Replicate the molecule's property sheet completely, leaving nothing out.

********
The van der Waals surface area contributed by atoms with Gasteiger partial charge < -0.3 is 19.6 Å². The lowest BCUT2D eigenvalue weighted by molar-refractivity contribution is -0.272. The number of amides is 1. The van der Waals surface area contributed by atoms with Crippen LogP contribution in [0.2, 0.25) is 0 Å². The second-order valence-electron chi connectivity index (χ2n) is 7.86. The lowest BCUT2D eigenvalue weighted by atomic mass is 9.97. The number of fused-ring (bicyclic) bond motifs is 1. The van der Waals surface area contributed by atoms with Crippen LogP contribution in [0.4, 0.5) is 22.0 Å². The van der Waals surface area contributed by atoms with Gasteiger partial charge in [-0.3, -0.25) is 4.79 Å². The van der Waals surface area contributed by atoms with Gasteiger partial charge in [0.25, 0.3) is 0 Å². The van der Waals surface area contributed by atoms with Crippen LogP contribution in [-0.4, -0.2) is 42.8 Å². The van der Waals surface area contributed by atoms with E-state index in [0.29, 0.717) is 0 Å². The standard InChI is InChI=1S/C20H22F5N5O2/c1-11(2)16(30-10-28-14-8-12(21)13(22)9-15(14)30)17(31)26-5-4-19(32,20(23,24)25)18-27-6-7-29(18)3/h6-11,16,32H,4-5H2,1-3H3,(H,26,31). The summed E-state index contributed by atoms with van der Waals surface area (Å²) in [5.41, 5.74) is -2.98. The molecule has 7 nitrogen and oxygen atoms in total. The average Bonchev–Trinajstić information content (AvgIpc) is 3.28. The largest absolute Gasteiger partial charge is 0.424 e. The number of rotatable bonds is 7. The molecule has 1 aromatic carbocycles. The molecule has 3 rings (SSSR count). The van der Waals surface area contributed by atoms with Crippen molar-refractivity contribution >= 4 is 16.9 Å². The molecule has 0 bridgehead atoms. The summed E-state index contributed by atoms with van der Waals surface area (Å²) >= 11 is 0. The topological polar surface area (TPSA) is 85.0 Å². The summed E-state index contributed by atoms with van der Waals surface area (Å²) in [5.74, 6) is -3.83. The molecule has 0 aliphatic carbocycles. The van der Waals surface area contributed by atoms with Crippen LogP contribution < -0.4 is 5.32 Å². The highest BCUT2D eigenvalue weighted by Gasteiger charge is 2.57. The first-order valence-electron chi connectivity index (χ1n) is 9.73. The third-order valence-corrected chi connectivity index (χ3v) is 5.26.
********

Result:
The van der Waals surface area contributed by atoms with Gasteiger partial charge < -0.3 is 19.6 Å². The lowest BCUT2D eigenvalue weighted by molar-refractivity contribution is -0.272. The number of amides is 1. The van der Waals surface area contributed by atoms with Crippen LogP contribution in [0.2, 0.25) is 0 Å². The second-order valence-electron chi connectivity index (χ2n) is 7.86. The lowest BCUT2D eigenvalue weighted by atomic mass is 9.97. The number of fused-ring (bicyclic) bond motifs is 1. The van der Waals surface area contributed by atoms with Crippen LogP contribution in [0.4, 0.5) is 22.0 Å². The van der Waals surface area contributed by atoms with Gasteiger partial charge in [-0.3, -0.25) is 4.79 Å². The van der Waals surface area contributed by atoms with Gasteiger partial charge in [0.25, 0.3) is 0 Å². The van der Waals surface area contributed by atoms with Crippen LogP contribution in [-0.4, -0.2) is 42.8 Å². The van der Waals surface area contributed by atoms with E-state index in [0.29, 0.717) is 0 Å². The standard InChI is InChI=1S/C20H22F5N5O2/c1-11(2)16(30-10-28-14-8-12(21)13(22)9-15(14)30)17(31)26-5-4-19(32,20(23,24)25)18-27-6-7-29(18)3/h6-11,16,32H,4-5H2,1-3H3,(H,26,31). The summed E-state index contributed by atoms with van der Waals surface area (Å²) in [5.41, 5.74) is -2.98. The molecule has 7 nitrogen and oxygen atoms in total. The average Bonchev–Trinajstić information content (AvgIpc) is 3.28. The largest absolute Gasteiger partial charge is 0.424 e. The number of rotatable bonds is 7. The molecule has 1 aromatic carbocycles. The molecule has 3 rings (SSSR count). The van der Waals surface area contributed by atoms with Crippen molar-refractivity contribution >= 4 is 16.9 Å². The molecule has 0 bridgehead atoms. The summed E-state index contributed by atoms with van der Waals surface area (Å²) >= 11 is 0. The topological polar surface area (TPSA) is 85.0 Å². The summed E-state index contributed by atoms with van der Waals surface area (Å²) in [5.74, 6) is -3.83. The molecule has 0 aliphatic carbocycles. The van der Waals surface area contributed by atoms with Crippen LogP contribution < -0.4 is 5.32 Å². The highest BCUT2D eigenvalue weighted by Gasteiger charge is 2.57. The first-order valence-electron chi connectivity index (χ1n) is 9.73. The third-order valence-corrected chi connectivity index (χ3v) is 5.26.